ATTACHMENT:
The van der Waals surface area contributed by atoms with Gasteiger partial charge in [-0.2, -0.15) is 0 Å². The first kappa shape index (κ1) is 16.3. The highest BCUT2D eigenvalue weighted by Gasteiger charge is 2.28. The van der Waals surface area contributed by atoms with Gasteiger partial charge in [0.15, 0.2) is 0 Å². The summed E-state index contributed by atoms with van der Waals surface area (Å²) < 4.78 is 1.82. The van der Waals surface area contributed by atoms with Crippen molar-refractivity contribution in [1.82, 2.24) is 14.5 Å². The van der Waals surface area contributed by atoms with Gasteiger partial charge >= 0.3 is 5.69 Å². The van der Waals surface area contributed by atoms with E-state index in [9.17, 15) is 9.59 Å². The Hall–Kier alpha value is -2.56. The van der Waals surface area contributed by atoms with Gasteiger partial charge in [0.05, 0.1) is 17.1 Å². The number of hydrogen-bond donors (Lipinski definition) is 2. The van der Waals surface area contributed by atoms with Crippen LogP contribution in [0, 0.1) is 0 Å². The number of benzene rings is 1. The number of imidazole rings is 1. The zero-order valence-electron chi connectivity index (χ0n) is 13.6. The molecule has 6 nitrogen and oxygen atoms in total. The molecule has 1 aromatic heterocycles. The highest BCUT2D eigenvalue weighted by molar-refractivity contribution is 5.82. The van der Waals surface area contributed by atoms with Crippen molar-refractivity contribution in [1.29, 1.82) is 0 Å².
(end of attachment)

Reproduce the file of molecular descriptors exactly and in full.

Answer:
The van der Waals surface area contributed by atoms with Gasteiger partial charge in [-0.2, -0.15) is 0 Å². The first kappa shape index (κ1) is 16.3. The highest BCUT2D eigenvalue weighted by Gasteiger charge is 2.28. The van der Waals surface area contributed by atoms with Gasteiger partial charge in [0.15, 0.2) is 0 Å². The summed E-state index contributed by atoms with van der Waals surface area (Å²) < 4.78 is 1.82. The van der Waals surface area contributed by atoms with Crippen molar-refractivity contribution in [1.82, 2.24) is 14.5 Å². The van der Waals surface area contributed by atoms with Gasteiger partial charge >= 0.3 is 5.69 Å². The van der Waals surface area contributed by atoms with E-state index in [9.17, 15) is 9.59 Å². The Hall–Kier alpha value is -2.56. The van der Waals surface area contributed by atoms with Gasteiger partial charge in [0.05, 0.1) is 17.1 Å². The number of hydrogen-bond donors (Lipinski definition) is 2. The van der Waals surface area contributed by atoms with Crippen LogP contribution in [0, 0.1) is 0 Å². The number of benzene rings is 1. The number of imidazole rings is 1. The zero-order valence-electron chi connectivity index (χ0n) is 13.6. The molecule has 6 nitrogen and oxygen atoms in total. The molecule has 1 aromatic heterocycles. The highest BCUT2D eigenvalue weighted by molar-refractivity contribution is 5.82. The van der Waals surface area contributed by atoms with Crippen molar-refractivity contribution in [1.29, 1.82) is 0 Å².